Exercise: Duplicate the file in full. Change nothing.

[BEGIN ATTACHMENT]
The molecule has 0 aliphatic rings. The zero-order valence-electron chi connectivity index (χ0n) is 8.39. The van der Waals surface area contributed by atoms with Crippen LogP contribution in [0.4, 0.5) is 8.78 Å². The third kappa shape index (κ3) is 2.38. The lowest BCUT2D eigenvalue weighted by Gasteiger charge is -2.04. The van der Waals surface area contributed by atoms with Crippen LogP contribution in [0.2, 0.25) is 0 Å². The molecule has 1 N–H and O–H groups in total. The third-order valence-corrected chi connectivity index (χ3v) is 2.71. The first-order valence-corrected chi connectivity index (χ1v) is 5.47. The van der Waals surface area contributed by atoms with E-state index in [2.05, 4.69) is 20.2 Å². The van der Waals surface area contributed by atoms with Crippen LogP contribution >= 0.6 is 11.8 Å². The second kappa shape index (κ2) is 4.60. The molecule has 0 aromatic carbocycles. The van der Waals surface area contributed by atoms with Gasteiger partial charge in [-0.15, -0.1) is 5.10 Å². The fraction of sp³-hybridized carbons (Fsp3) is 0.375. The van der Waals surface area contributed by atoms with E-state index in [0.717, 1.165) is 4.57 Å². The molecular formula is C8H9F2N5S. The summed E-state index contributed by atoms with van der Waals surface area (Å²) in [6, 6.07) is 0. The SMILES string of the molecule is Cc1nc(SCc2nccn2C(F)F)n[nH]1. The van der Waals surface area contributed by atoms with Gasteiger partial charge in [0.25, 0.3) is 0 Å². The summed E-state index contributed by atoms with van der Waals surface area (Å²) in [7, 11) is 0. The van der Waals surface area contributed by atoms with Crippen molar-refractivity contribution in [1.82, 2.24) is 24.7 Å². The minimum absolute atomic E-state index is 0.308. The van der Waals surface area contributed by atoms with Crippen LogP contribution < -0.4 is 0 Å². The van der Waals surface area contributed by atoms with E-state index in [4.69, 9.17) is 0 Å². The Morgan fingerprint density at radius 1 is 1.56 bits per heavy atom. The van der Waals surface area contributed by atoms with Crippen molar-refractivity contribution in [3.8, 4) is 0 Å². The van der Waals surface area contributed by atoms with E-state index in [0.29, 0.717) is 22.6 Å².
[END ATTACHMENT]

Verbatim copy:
The molecule has 0 aliphatic rings. The zero-order valence-electron chi connectivity index (χ0n) is 8.39. The van der Waals surface area contributed by atoms with Crippen LogP contribution in [0.4, 0.5) is 8.78 Å². The third kappa shape index (κ3) is 2.38. The lowest BCUT2D eigenvalue weighted by Gasteiger charge is -2.04. The van der Waals surface area contributed by atoms with Crippen LogP contribution in [0.2, 0.25) is 0 Å². The molecule has 1 N–H and O–H groups in total. The third-order valence-corrected chi connectivity index (χ3v) is 2.71. The first-order valence-corrected chi connectivity index (χ1v) is 5.47. The van der Waals surface area contributed by atoms with E-state index in [2.05, 4.69) is 20.2 Å². The van der Waals surface area contributed by atoms with Crippen LogP contribution >= 0.6 is 11.8 Å². The second kappa shape index (κ2) is 4.60. The molecule has 0 aromatic carbocycles. The van der Waals surface area contributed by atoms with Gasteiger partial charge in [-0.15, -0.1) is 5.10 Å². The fraction of sp³-hybridized carbons (Fsp3) is 0.375. The van der Waals surface area contributed by atoms with E-state index in [0.717, 1.165) is 4.57 Å². The molecular formula is C8H9F2N5S. The summed E-state index contributed by atoms with van der Waals surface area (Å²) in [6, 6.07) is 0. The SMILES string of the molecule is Cc1nc(SCc2nccn2C(F)F)n[nH]1. The van der Waals surface area contributed by atoms with Gasteiger partial charge in [0.25, 0.3) is 0 Å². The summed E-state index contributed by atoms with van der Waals surface area (Å²) in [7, 11) is 0. The van der Waals surface area contributed by atoms with Crippen molar-refractivity contribution in [1.82, 2.24) is 24.7 Å². The minimum absolute atomic E-state index is 0.308. The van der Waals surface area contributed by atoms with Crippen LogP contribution < -0.4 is 0 Å². The van der Waals surface area contributed by atoms with E-state index in [4.69, 9.17) is 0 Å². The Morgan fingerprint density at radius 1 is 1.56 bits per heavy atom. The van der Waals surface area contributed by atoms with Crippen molar-refractivity contribution in [3.8, 4) is 0 Å². The van der Waals surface area contributed by atoms with E-state index in [0.29, 0.717) is 22.6 Å².